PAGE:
James Ottavio Castagnera: Immigrant Floods Are Recurrent





[Mr. Castagnera, a Philadelphia journalist and attorney, is the Associate Provost at Rider University and author of the weekly newspaper column “Attorney at Large.”]

The nation’s first “immigrant crisis” of the new century, like a pimple on the body politic, is coming to a head. The president appeared on TV last week to try to pull the two houses of Congress together on the issue, while --- just incidentally --- pumping up his own sagging popularity balloon. Mr. Bush painted a picture of National Guardsmen patrolling our southern borders, while ICE operatives presumably raid domestic workplaces. Meanwhile, Senator Jeff Sessions, Republican of Alabama, calling the last federal effort to control immigration a farce, offered an amendment requiring the Director of Homeland Security to certify border security before any amnesty program for current illegals could kick in.

Senator Sessions is perfectly right that the last major federal legislative initiative, exactly 20 years ago, legalized large numbers of illegals while failing to achieve enforcement measures to stem the flow. The 1986 enforcement fiasco, like the current “crisis,” was nothing new. A century ago, another Republican president, no less a light than Teddy Roosevelt, struggled with much the same problems.

In the early years of the 20 th century, a “Yellow Tide” (aka the “Yellow Peril”) was flowing primarily out of Japan, often via Hawaii. In 1907 anti-immigrant riots erupted in San Francisco. TR wrote to a Japanese official, “Nothing during my presidency has given me more concern than these troubles.” Americans placed much of the blame on the Niponese government for making exit from Japan a relatively easy process. Some war talk even ensued. More substantially, but no more successfully, the Congress enacted an Immigration Act. Like the 1986 statute, the 1907 legislation had little impact upon the influx of coolly labor on the West Coast.

In 1908, as Roosevelt sent the White Fleet into the Pacific on its famous around-the-world cruise, Secretary of State Elihu Root used this “big stick” to bully Japan into honoring a so-called “gentlemen’s agreement” to cut off coolly migration at its source. Root warned Ambassador Aoki that, unless there came “a very speedy change in the course of immigration,” the 16 th Congress was sure to pass a Japanese-exclusion act. The show of naval strength plus the threat of adverse legislation prodded the Nipon government to take action. The illegal influx decreased, though it never ceased entirely.

Then, as now, the lines were drawn between those who benefited from illegal immigration and those who felt threatened. As President Roosevelt was trying to promote legislation allowing for the naturalization of illegal Japanese living on the West Coast, the San Francisco Board of Education issued an order segregating Japanese school children. As labor unions in the “City by the Bay” agitated to repatriate the illegals, TR reminded the city’s citizens that they had happily accepted $100,000 in earthquake relief from Japan in ’06, and chided the unions that they were against the coolies “because of their efficiency as workers.” Indeed, the coolies were helping corporate America to build the West.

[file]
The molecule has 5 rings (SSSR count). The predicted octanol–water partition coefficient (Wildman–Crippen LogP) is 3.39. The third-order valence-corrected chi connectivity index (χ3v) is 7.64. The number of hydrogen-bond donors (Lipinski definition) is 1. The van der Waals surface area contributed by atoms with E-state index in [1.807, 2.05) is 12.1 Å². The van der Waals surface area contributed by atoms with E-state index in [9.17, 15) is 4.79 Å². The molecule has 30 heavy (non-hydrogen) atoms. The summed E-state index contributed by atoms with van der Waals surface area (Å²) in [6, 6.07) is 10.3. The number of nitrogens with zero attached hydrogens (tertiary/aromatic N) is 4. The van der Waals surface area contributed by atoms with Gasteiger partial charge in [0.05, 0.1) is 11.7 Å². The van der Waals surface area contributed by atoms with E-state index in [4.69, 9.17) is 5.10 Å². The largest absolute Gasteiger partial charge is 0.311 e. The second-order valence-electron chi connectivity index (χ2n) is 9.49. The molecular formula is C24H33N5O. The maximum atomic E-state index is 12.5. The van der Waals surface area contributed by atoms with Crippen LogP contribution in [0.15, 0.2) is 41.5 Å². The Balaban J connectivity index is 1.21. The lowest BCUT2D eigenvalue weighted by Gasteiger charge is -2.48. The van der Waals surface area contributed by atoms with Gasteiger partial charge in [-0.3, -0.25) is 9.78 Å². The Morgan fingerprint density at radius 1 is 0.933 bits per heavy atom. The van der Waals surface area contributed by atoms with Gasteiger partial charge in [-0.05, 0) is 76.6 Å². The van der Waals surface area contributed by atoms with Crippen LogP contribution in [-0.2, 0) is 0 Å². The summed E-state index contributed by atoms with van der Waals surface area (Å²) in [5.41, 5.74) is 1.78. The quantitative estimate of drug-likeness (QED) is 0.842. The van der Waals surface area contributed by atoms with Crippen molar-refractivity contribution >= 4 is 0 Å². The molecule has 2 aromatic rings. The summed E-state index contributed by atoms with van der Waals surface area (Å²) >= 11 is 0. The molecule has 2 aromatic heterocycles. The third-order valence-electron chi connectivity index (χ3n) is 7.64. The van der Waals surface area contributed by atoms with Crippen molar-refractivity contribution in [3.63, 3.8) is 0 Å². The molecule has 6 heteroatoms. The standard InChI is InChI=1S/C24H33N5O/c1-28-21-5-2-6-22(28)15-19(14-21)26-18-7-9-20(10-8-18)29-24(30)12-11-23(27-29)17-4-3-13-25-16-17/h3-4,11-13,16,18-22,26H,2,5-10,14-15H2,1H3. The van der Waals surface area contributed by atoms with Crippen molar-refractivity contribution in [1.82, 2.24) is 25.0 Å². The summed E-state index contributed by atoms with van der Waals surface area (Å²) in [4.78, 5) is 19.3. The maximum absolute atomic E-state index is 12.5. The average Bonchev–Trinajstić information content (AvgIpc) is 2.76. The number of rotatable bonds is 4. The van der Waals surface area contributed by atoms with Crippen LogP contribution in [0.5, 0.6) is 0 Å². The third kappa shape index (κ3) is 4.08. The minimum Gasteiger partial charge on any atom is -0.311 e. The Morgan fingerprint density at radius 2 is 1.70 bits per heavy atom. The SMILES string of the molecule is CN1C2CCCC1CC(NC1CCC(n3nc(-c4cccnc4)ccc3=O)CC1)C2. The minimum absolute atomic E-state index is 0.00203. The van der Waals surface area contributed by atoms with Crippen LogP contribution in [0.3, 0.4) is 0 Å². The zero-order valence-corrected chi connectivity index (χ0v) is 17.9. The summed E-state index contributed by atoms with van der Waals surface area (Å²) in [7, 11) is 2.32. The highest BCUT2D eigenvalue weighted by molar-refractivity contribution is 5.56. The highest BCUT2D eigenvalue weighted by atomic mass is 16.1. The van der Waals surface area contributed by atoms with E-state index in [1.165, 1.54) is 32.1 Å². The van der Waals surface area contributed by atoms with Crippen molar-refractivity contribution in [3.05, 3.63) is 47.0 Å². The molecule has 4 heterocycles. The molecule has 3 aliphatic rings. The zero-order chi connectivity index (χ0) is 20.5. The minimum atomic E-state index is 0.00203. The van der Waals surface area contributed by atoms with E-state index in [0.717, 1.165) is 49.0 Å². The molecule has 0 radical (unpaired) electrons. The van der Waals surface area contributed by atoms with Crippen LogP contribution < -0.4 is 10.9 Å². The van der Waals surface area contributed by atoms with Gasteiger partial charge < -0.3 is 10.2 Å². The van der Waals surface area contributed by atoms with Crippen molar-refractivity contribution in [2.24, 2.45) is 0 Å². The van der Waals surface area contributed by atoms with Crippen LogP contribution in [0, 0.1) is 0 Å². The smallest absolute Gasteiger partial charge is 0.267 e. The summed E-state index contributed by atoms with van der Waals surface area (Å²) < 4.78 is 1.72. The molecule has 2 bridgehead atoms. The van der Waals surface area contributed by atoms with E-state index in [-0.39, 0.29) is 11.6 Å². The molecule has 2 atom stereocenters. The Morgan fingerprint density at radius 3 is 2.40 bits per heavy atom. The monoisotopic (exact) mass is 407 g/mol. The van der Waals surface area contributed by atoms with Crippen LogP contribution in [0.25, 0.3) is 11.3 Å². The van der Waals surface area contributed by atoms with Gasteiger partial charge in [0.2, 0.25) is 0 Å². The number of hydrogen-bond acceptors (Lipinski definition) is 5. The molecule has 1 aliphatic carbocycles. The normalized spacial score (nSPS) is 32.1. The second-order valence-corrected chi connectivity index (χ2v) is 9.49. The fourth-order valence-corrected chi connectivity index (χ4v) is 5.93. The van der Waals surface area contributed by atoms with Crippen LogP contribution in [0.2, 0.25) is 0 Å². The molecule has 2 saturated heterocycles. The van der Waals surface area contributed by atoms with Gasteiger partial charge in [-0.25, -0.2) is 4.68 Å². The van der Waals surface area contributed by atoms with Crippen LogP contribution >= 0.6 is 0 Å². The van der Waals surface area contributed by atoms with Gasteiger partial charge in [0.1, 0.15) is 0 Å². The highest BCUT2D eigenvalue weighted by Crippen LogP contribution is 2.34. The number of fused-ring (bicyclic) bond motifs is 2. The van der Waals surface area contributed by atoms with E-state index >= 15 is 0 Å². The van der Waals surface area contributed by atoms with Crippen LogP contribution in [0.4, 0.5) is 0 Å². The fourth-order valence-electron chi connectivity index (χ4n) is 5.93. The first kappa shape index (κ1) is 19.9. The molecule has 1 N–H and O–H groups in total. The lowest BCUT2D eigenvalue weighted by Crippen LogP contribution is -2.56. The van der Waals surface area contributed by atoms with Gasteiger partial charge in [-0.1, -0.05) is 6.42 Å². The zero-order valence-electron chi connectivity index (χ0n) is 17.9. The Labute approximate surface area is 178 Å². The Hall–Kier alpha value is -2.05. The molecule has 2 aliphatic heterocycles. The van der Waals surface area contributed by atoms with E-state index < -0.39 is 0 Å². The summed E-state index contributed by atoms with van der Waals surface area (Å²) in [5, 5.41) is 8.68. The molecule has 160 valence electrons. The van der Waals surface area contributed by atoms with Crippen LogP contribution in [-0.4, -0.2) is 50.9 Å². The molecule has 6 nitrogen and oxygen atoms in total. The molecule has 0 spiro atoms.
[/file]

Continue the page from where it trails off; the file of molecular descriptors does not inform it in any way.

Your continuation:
Today, too, as some 75% of ordinary Americans polled show little sympathy for the current crop of illegal aliens, these spiritual descendants of California’s 1906 coolies work for employers who are happy to have them. For instance, in an April cover story, Time Magazine found that 70 % of workers deboning chickens in an Arkansas plant were illegal immigrants. A recent NPR report focused on a New York employment service specializing in placing illegal aliens in bottom-feeder positions such as washing dishes for about $250 a week.

In 1886, the year the U.S. dedicated the Statue of Liberty, a Seattle mob put about half of that city’s 350 Chinese residents on a ship and sent them to San Francisco. Shipping “home” the millions of illegal immigrants living in the U.S. today is a practical impossibility, as well as a humanitarian’s nightmare. In fact, the same Time poll that discovered a lack of empathy for illegal immigrants also revealed that 78% of those queried favor citizenship opportunities for illegals already in the states, who hold jobs, speak English and pay taxes.

This time around, too, some slivers of organized labor are actually advocating for illegal immigrants. The Service Employees International Union, which recently separated itself from the AFL-CIO, leads a maverick coalition that actively organizes the bottom rung of our national workforce.

These last couple of data points suggest that perhaps things, while despairingly the same in so many respects, may differ from a century ago on at least some important points. If so, we may hope that this time around the result of the current national debate will be a balanced, effective immigration policy that secures the borders while also securing the civil rights and liberties of all who are already within our borders.



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